Watching fish is probably the most captivating activity that skin divers can engage in. There are hundreds of fish and over 150 species seen regularly by skin divers in Caribbean waters.
Of all the activities snorkelers can enjoy, fishwatching is probably the most enthralling. There are, after all, hundreds of species of fish to observe in Caribbean waters and more than 150 are seen regularly by snorkelers. It’s not that difficult to identify fish but there are a few basic guidelines that can help you get started. Each month, we will present several fish (and other types of marine life), describe their behavior and habitat. This month, we introduce you to fishwatching and present some very common reef fish with uncommon behaviors.
There are distinct day and night shifts on any coral reef. Those fish swimming freely during the day are usually in search of food or protecting their territories. Fish that hide under coral overhangs or crevices during the day are members of the night shift. Dawn and dusk are the “rush” hours of the coral reef, when feeding and reproduction (only at dusk) take place. What a fish does during the day becomes a key behavior point and can help in identifying the particular species.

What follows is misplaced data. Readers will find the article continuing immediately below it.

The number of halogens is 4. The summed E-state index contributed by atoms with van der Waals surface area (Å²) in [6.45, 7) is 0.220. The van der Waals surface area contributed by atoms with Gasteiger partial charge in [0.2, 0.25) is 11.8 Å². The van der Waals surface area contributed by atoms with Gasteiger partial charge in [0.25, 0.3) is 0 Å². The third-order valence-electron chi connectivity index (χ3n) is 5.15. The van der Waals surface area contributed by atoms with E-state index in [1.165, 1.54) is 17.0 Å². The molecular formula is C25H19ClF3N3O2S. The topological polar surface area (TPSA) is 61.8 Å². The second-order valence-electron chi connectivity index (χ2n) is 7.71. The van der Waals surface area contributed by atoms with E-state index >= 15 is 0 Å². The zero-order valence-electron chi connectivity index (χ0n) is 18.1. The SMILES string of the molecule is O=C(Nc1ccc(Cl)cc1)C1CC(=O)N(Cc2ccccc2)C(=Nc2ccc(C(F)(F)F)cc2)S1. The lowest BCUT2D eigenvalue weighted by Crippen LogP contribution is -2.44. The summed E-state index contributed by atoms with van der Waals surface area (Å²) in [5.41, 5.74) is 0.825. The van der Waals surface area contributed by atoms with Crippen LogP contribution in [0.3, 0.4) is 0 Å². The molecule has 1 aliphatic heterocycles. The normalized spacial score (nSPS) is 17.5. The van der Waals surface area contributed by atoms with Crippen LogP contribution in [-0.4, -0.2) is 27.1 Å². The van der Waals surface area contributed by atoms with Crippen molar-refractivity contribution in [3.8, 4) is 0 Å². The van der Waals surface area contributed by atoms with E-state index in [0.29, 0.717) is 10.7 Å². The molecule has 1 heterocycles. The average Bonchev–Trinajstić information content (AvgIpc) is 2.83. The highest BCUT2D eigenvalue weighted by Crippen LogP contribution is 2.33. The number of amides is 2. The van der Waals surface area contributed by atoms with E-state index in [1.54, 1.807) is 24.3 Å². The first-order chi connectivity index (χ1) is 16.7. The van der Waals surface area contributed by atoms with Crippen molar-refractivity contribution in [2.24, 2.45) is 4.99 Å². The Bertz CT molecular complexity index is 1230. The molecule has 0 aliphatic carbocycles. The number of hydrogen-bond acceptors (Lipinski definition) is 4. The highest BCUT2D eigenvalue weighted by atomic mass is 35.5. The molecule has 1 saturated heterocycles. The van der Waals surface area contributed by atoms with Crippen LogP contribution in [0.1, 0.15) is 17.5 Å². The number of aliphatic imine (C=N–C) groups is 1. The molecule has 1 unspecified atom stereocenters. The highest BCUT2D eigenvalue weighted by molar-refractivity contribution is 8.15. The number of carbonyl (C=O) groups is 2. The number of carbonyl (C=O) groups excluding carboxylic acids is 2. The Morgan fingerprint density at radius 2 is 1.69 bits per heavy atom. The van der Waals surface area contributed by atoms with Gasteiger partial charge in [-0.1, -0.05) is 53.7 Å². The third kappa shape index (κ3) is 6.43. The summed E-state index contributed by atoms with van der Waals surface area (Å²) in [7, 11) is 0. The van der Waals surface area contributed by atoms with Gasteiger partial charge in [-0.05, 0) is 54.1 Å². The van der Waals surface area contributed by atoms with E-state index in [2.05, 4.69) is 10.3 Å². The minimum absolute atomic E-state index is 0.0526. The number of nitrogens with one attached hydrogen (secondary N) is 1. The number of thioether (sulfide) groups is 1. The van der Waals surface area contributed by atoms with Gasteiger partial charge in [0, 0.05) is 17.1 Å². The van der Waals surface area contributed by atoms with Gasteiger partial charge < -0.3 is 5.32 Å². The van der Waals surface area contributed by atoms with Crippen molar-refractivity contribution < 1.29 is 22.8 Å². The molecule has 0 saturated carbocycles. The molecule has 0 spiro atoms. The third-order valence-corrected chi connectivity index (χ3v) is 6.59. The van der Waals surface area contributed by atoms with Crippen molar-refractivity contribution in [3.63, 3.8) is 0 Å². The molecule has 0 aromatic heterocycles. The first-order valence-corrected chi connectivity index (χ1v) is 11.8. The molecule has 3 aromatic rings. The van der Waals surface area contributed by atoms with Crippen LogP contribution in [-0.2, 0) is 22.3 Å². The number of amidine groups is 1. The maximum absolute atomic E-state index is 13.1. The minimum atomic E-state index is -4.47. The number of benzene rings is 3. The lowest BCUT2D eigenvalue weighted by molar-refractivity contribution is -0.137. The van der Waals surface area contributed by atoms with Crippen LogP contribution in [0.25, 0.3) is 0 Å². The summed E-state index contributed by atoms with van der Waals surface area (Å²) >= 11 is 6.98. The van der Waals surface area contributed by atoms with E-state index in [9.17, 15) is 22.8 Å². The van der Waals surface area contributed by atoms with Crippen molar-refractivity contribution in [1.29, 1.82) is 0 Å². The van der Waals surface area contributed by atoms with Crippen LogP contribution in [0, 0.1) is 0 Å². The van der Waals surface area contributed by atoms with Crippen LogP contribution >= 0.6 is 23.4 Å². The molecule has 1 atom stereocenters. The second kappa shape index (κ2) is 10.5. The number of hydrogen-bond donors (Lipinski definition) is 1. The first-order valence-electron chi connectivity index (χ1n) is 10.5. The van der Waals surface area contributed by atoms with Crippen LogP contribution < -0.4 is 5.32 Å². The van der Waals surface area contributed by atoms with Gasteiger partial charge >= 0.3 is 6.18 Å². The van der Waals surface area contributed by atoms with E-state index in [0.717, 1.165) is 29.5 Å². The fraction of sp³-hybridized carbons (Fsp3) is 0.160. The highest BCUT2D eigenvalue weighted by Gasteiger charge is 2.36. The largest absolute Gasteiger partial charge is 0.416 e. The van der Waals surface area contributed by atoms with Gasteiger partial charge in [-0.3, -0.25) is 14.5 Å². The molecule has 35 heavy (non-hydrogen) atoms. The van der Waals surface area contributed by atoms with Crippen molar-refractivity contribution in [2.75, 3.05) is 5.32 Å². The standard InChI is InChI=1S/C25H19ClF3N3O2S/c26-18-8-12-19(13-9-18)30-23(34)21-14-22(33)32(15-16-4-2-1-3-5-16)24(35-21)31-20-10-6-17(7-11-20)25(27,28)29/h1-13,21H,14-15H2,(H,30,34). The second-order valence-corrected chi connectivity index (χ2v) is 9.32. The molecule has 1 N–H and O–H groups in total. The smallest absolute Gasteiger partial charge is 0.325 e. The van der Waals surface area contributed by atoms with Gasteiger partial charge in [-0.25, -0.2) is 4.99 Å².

The second major consideration is shape and body parts. Fish range from long and thin to short and stout. Some are triangular (Trunkfish, for example) and others, such as the Balloonfish, are nearly round. Oval shapes and odd shapes abound. The size of a fish is also important – six inches, a foot or three feet makes a huge difference in species identification.
A fish’s color is often the first thing noticed. Color can be misleading, though, since nearly all fish change color during mating, territorial defense, hunting and nesting. Color is just a guideline. Individual markings are more significant and are excellent ways to identify fish. Fish often change both color and markings as they grow from juveniles to adults, adding another layer of complexity to the identification game.
Identification is only the first step in getting to know fish. Learning about a fish’s behavior, especially its diet, is the next step in the familiarization process. Take a look at the four fish on the opposite page. Although they are all approximately the same size and found in the same shallow areas, all have extremely different diets. The angelfish and butterflyfish appear to have the same behavior, swimming around rather majestically and stopping to peck or nibble on parts of the reef. We might assume they eat the same thing. Absolutely not. The angels feast on sponges and the butterflies on tube worms and colonial sea anemones. Likewise, the Blue Tangs only eat algae and the French Grunts (nighttime feeders) feed on small crustaceans on the bottom. When you know what a fish eats, you can start to make sense of when it’s feeding and when it’s defending its territory.
The best way to fishwatch is to study a small section of the reef while staying motionless. Find a particular fish and slowly follow it around. You’ll be fascinated at its range of behaviors. Sometimes it’ll stop at certain areas of the reef and assume a rather rigid posture, with its mouth open. This behavior invites small fish and shrimp to clean parasites off its body. By some unwritten law of nature, the small fish are immune to predators during this activity.